One of the most underrated-ly complex relationships is of siblings. They are oft-times the source of our struggles and conflicts during our growing up years but they are the only people with whom we maintain life-long relationships; for the most part.
Today, on Siblings Day, we wonder what are some of the popular films that beautifully portrays this bitter-sweet relationship of siblings.
Read on to know our top 11 favourite films which can be watched with your sibling on Siblings Day during lockdown:
1. Pather Panchali (1955)
‘Pather Panchali’ (A song of the Little Road) by Satyajit Ray is an exquisite portrayal of the bond of a brother-sister duo; Apu and Durga. The film based in Nischindipur, rural Bengal 1910 and talks about the human relationships and aspirations of every individual in the impoverished families in that era of Bengal.
Pather Panchali is available on YouTube for a free watch with good screen quality.
2. Satte Pe Satta (1982)
An adaptation of the Hollywood musical ‘Seven Brides for Seven Brothers’, ‘Satte Pe Satta’ is one of the most adored hits of its time. Even after 38 years of its release, this film is one of the most entertaining to beat your quarantine blues. In this, seven brothers live on a large farmhouse and they are “uncivilised” and unsophisticated bumpkins whose life takes 180° turn when the oldest brother Ravi played by Amitabh Bachchan brings a bride Indu played by Hema Malini.
‘Satte Pe Satta’ is available on Amazon Prime, Netflix. It can also be watched for free on YouTube.
3. Dil Dhadakne Do (2015)
A dramedy by Zoya Akhtar, where an elite and aristocratic but equally dysfunctional family goes on a ten-day cruise across the Mediterranean to celebrate the Mehra’s 30th wedding anniversary. The family is so disrupted that the dreams and aspirations of the descendants are overlooked. The son, Kabir who wants to be a pilot is utilised to run a company and a daughter, Ayesha is married off just because love outside of class is against the certain sense of propriety of the privileged. The film depicts the subtle conservatism and supremacy which is the face of the most affluent. However, what remains constant is the constant support of the brother-sister to each other.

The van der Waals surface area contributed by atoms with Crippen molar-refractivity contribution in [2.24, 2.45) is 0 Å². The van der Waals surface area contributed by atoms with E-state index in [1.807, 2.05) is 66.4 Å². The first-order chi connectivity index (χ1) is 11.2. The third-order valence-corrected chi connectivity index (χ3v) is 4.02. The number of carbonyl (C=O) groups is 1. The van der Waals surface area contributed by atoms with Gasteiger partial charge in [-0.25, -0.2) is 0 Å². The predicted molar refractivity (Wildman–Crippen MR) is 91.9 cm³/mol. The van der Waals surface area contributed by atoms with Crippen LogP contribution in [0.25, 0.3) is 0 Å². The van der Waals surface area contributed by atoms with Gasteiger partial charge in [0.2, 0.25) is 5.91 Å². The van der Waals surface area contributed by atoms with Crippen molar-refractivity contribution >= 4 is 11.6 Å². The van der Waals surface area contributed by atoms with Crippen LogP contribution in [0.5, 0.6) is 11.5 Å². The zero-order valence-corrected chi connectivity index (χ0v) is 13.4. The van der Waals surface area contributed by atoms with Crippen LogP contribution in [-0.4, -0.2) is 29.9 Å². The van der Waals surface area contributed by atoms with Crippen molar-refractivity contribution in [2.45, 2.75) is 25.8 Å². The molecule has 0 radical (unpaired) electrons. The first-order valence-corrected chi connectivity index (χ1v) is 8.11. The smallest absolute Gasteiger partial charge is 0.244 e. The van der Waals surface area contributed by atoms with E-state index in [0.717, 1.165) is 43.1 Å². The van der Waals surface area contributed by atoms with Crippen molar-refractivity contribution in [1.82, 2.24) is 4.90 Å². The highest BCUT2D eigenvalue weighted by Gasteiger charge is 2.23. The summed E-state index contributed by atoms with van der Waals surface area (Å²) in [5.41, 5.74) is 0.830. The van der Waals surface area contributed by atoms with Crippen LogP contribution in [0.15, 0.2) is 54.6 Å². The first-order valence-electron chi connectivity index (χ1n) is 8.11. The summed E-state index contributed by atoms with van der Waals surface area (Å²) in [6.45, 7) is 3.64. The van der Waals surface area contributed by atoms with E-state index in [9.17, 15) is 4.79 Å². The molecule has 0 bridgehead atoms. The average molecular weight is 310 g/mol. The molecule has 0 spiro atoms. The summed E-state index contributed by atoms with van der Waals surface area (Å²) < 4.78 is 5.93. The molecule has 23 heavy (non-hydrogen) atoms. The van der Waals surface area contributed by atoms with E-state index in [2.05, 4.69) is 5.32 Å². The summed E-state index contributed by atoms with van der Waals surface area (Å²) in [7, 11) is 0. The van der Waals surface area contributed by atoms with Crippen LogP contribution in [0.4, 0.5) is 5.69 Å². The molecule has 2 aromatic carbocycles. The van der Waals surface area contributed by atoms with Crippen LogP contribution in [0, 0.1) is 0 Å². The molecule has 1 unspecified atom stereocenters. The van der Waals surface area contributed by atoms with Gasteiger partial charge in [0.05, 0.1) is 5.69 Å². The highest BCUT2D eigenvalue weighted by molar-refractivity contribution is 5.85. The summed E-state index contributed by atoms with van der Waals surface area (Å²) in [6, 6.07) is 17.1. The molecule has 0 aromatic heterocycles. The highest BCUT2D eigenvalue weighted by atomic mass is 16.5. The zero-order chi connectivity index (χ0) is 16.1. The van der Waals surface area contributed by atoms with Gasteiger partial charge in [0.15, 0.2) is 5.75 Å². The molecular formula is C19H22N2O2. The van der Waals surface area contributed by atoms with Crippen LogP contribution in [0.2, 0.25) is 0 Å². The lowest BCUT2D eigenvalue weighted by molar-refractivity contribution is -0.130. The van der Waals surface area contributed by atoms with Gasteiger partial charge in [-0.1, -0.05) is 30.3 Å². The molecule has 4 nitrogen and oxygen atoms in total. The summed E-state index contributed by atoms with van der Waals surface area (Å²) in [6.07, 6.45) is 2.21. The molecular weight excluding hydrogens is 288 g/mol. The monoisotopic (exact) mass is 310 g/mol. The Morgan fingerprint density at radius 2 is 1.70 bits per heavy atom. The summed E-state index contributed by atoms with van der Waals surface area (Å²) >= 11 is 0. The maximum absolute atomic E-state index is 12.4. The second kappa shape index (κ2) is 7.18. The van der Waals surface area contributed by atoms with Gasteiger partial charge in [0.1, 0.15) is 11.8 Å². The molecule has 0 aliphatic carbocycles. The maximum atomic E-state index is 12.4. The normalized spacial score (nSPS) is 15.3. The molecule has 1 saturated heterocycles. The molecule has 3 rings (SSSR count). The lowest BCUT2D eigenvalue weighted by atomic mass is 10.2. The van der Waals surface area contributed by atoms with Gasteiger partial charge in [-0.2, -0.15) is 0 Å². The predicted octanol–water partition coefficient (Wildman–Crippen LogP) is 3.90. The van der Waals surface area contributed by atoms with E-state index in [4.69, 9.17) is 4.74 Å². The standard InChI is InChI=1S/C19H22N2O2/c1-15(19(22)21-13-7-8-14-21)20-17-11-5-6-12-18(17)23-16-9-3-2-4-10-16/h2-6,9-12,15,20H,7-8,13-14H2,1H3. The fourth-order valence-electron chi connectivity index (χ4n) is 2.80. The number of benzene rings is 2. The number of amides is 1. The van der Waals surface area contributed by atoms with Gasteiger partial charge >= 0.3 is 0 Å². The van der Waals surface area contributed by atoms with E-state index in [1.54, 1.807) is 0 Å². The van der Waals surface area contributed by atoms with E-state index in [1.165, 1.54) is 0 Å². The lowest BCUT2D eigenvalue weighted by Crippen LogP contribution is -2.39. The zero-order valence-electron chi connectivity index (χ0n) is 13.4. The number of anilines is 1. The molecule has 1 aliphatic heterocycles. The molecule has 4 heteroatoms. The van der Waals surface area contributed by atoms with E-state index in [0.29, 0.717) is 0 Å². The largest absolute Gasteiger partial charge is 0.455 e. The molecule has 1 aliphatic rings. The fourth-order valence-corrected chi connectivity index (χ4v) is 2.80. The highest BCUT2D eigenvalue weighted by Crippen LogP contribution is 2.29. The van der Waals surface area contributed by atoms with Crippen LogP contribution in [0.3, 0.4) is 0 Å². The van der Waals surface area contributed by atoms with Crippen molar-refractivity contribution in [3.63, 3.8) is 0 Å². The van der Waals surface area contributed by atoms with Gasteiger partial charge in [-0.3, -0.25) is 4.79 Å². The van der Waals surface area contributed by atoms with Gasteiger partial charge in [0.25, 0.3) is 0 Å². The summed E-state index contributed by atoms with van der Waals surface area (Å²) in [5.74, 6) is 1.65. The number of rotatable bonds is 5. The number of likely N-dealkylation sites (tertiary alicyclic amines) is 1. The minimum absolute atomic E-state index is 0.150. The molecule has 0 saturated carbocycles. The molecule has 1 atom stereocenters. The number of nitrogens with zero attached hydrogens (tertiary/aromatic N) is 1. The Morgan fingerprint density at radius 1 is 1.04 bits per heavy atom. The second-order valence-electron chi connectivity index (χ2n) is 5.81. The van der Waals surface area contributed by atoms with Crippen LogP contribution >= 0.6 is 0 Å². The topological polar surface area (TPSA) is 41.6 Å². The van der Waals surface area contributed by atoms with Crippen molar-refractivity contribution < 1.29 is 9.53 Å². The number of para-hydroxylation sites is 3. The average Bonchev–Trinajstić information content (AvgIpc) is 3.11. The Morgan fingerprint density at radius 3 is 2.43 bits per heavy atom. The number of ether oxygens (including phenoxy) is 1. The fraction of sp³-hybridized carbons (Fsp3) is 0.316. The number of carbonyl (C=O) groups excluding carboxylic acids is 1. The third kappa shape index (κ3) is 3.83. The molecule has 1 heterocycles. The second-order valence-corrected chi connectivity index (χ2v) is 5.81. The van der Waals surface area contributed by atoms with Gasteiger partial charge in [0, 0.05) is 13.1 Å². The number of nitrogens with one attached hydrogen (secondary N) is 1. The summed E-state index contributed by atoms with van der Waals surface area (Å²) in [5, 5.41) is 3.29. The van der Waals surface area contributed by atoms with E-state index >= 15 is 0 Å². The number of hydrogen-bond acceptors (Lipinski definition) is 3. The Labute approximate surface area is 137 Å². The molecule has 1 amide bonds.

4. Angoor (1982)
Adapted from Shakespeare’s play ‘The Comedy of Errors’, Angoor is everything about deliberate falseness where two brothers are named Ashok since they are twins as per the logic of their father Raj Tilak played by Utpal Dutt. However, in an unfortunate event, the twins get separated and destiny brings them together in the end of the play. The concept falls under the farcical comedy genre. Few of the stage adaptations of the original play are available on YouTube.
The Hindi adaptation of Angoor is also available on the same platform.
Before Angoor, the play was first adapted in Bengali in 1963 called Bhrantibilas which is also available on YouTube.
5. Kapoor & Sons (2016)
Another modern-day, complex relationship drama is well-portrayed in Shakun Batra’s Kapoor & Sons – which narrates the story of two estranged brothers Arjun and Rahul played by Siddharth Malhotra and Fawad Khan who comes back to their dysfunctional family after their grandfather suffers cardiac arrest. The film depicts the human fragility, the wounds of our losses, memories of past and as a result, the pain that we inflict on each other.